There are some whose knowledge of the arcane mysteries of the universe is unsurpassed. Who, with a wave of their hand and the whispering of a mystical phrase, can unmake reality. Masters of the occult arts, it takes a lifetime for many to become truly accomplished wizards.
If you've been looking for ways to make your wizard stand out among the other spellcasters, the following list is a good place to start. As with other entries on this list, these tips are specifically meant for the Pathfinder RPG, but they may be useful for other games with a wizard class.
Tip #1: How did you learn?
Wizards learn magic with their minds, unlocking the intricate complexities of the arcane with nothing more than thought. However, it's important to know how your wizard learned the arcane arts in the first place. Did they attend a university, and learn under the tutelage of great sages? Were they apprenticed to a wizard? Were they a child of nobility, tutored by private teachers? Or did they get their hands on a grimoire, and learn magic on their own?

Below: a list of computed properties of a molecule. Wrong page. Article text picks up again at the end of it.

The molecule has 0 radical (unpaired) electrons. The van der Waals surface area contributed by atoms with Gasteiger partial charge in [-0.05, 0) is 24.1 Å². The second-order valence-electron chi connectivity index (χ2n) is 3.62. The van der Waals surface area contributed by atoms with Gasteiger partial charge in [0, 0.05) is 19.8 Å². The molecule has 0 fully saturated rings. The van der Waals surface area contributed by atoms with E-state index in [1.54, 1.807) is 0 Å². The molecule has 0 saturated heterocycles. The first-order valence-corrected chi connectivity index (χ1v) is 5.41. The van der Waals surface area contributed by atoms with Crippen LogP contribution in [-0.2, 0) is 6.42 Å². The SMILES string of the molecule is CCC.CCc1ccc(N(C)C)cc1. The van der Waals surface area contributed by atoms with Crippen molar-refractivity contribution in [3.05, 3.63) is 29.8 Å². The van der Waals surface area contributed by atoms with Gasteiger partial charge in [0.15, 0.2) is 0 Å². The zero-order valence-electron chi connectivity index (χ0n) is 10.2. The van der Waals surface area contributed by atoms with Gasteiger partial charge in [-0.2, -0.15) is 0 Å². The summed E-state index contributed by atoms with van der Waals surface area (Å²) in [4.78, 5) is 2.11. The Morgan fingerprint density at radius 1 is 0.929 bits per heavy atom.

There's no right or wrong answer to this particular question, but it is worth thinking about. You could have been a work-a-day journeymen in the craft, just as you could have spent your four years at university. Or, perhaps, you won a drunken wizard's spellbook from him in a game of cards, and figured it was at least worth a read?
Tip #2: Why did you pick your specialization?
Every wizard has a school specialization (even those who choose not to have one fall under the umbrella of the Universalist wizard). When we choose our specialty, whether it's evocation, transmutation, necromancy, etc., we typically choose it for a mechanical reason. If you're planning on raising a lot of undead servants, you tend to go necromancer. If you want to be a party buff, you'll usually go transmuter. However, there should be more to this choice than just what spells it gives you bonuses to.